Chinese Performing Arts

Articles02.07.2020

Qu Yi (曲艺, Chinese Traditional Speaking and Singing arts) is an overall term for a variety of local
and traditional stage arts from many different ethnic groups in China. This type of stage art
originates from the oral folklore literature and the local music and poetry of the various provinces
of China, which have evolved in various forms throughout history. According to incomplete
statistics, up to now there are about 400 traditional speaking and singing arts forms active in
China.

The two most prominent artistic features of Chinese traditional stage arts are singing and
speaking, with the ability to tell a story as a guiding principle in both abilities.
Some of these arts have a stronger “speaking” feature such as Xiang Sheng (相声-a kind of
traditional standup comedy), and Ping Shu (评书- a storyteller- usually historical stories with a
strong dramatic feature). While some have a stronger “singing” characteristic such as The Jing
Yun drum (京韵大鼓- a sung storytelling accompanied by a traditional drum). Additionally, there
also other stage arts that incorporate dance in addition to singing and speaking such as Couples
Rotation (二人转 an art form where a man and woman will usually sing comic dialogues).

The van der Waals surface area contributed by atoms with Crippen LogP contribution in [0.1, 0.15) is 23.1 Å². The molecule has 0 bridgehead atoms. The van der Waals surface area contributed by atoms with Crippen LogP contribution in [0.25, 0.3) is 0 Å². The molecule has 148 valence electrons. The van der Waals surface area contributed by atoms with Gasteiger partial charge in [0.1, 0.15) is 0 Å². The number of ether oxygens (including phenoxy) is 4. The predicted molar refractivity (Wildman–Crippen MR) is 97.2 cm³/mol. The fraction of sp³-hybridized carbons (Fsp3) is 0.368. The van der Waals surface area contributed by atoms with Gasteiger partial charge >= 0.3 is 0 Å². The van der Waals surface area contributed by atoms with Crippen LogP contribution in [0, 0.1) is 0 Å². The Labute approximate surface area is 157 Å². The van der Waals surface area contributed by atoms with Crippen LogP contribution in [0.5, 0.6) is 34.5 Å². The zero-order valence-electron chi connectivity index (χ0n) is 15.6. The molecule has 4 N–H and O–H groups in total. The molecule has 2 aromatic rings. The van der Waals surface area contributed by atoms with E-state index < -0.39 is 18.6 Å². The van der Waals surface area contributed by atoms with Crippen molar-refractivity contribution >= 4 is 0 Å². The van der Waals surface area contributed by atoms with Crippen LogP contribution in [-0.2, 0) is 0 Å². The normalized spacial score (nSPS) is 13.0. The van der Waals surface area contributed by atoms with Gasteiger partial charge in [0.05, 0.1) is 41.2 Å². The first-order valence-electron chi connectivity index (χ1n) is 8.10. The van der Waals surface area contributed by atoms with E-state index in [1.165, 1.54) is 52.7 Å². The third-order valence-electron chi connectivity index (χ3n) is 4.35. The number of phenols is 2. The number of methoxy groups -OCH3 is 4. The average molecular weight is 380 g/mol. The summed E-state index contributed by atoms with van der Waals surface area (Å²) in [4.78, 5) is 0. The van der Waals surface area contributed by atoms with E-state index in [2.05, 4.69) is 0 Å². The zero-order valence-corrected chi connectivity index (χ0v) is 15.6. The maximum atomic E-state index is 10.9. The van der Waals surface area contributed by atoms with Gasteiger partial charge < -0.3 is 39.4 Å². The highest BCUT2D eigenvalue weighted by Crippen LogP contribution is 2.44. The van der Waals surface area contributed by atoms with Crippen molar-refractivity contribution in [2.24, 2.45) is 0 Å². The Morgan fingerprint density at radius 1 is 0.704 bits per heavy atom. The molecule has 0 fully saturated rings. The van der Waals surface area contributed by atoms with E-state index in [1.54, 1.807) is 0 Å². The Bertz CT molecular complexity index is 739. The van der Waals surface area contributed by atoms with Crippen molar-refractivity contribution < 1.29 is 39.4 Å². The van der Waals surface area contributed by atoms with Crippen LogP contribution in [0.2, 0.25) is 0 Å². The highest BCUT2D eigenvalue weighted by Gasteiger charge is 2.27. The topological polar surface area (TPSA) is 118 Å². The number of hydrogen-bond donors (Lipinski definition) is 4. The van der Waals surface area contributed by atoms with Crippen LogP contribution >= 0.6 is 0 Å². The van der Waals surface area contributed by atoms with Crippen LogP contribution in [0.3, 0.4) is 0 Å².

One of the most prominent artistic features of the Chinese Traditional speaking and singing arts
is the fact that, unlike more classical stage arts in China such as the Beijing Opera – in the local
performing arts, there is usually no single character with one role in the performance, but one
actor can play a variety of characters and roles in the same play. Due to the more entertaining
and light-hearted nature of these performances in contrast to classical arts, one or two people,
accompanied by simple musical instruments or sometimes even without any accompaniment at
all, can go on stage and in a few simple gestures creates artistic “magic” along with the audience.

China’s long history and the upheavals it has experienced over the years have influenced and
shaped Chinese culture. Meanwhile, ethnic diversity in China has also greatly contributed to the
shape, content, and form of Chinese Traditional Speaking and Singing Arts. In China, almost every
ethnic group and even some villages have their own local stage arts. for example, the sky song of
the “Zhuang” ethnic group (壮族唱天), in Guang Xi Province. These local stage arts are influenced
by both local culture and local history as well as Chinese culture as a whole.

Art is a gateway to culture, and is a bridge to intercultural dialogue and a most enjoyable way to
get to know different cultures. China Culture Center in Tel Aviv is pleased to invite you to a series
of videos featuring six of China’s Traditional speaking and singing arts – Southern Sound (南 音),
Zhuang’s Sky Song (壮族唱天), Jing Yun Drum (京韵大鼓), Sichuan Yang string’s (四川扬琴),
Sichuan bright clear tone (四川清音) and Suzhou tune ballad (苏州弹词)- all available with full
English translation and General review in Hebrew.